Chantal Paquet1 Arnold Kell1 Bhavana Deore1 XiangYang Liu1 Olga Mozenson1 Thomas Lacelle1 Patrick Malenfant1 Sylvie Lafrenière2 Julie Ferrigno2 Olivier Ferrand2

1, National Research Council Canada, Ottawa, Ontario, Canada
2, GGI Solutions, Lachine, Quebec, Canada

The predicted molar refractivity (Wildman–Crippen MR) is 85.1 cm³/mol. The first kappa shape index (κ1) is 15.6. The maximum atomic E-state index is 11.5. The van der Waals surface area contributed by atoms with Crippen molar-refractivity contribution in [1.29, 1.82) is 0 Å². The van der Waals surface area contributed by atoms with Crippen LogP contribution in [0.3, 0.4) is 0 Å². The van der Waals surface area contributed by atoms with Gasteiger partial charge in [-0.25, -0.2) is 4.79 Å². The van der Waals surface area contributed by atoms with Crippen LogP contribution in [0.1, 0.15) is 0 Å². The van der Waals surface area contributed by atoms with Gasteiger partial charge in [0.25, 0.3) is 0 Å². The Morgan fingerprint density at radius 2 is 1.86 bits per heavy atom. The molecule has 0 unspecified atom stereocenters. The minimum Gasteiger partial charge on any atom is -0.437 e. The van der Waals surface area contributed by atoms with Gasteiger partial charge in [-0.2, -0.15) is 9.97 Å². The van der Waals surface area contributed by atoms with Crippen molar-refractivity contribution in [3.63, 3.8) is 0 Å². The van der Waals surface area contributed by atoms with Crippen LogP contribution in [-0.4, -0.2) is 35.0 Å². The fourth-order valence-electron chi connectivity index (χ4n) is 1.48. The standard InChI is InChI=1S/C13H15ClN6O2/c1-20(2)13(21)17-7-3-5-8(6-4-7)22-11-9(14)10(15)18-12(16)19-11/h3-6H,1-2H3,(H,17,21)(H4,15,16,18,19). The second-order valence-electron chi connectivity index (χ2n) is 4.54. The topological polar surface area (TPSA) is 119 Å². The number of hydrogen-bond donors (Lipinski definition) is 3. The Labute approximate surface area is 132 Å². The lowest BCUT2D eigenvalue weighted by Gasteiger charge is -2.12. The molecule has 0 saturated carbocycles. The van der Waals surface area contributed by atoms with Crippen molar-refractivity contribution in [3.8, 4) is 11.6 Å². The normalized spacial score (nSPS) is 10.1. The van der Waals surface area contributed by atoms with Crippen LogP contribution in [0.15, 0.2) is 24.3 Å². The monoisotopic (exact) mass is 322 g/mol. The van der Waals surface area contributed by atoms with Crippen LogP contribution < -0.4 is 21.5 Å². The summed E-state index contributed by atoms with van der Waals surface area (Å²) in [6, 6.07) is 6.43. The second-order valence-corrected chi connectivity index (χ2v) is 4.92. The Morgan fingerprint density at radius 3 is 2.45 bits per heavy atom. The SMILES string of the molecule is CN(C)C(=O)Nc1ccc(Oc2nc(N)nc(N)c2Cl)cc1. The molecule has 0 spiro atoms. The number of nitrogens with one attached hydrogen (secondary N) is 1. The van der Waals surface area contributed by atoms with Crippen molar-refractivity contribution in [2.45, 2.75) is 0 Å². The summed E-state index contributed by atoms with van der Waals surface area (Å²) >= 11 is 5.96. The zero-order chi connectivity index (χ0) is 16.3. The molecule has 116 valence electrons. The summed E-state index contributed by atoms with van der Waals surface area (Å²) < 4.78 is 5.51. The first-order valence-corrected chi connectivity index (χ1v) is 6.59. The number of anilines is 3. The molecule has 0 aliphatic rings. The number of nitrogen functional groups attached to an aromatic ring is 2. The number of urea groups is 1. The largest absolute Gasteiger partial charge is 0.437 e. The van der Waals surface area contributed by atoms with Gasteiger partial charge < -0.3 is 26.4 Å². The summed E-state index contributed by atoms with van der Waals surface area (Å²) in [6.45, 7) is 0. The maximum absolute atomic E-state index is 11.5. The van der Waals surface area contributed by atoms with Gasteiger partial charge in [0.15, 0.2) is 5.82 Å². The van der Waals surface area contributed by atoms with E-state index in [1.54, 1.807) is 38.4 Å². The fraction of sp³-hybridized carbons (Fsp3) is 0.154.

Metal-organic compounds, such as copper and silver carboxylates, form a new class of conductive inks with unique properties that offer new opportunities in printable electronics. These molecular inks are compounds that upon heating decompose into their metallic state yielding conductive traces. These materials distinguish themselves from conventional conductive inks used in printable electronic in that they do not contain metal nanoparticles or flakes, and are printed and processed as molecular precursors. Thus their molecular nature affords benefits over conventional inks such as improved printability, robust mechanical properties, high electrical conductivity and the ability to use these inks in unusual ways. Our first research goal is to understand how the metal-organic compounds decompose to form metal films. With an understanding of the mechanism of decomposition, the molecular structure of the compounds can be optimized to improve the properties of the ink. Second the compounds must be formulated to be compatible with various printing techniques, such as inkjet, screen and aerospray printing. Third, the method of processing the inks, whether thermally or photonically must be optimized in order to yield metal traces with properties that meet the demands of printable electronics. This presentation will highlight the progress we have made in understanding and optimizing copper formate and silver carboxylate inks and showcase their use in unique applications.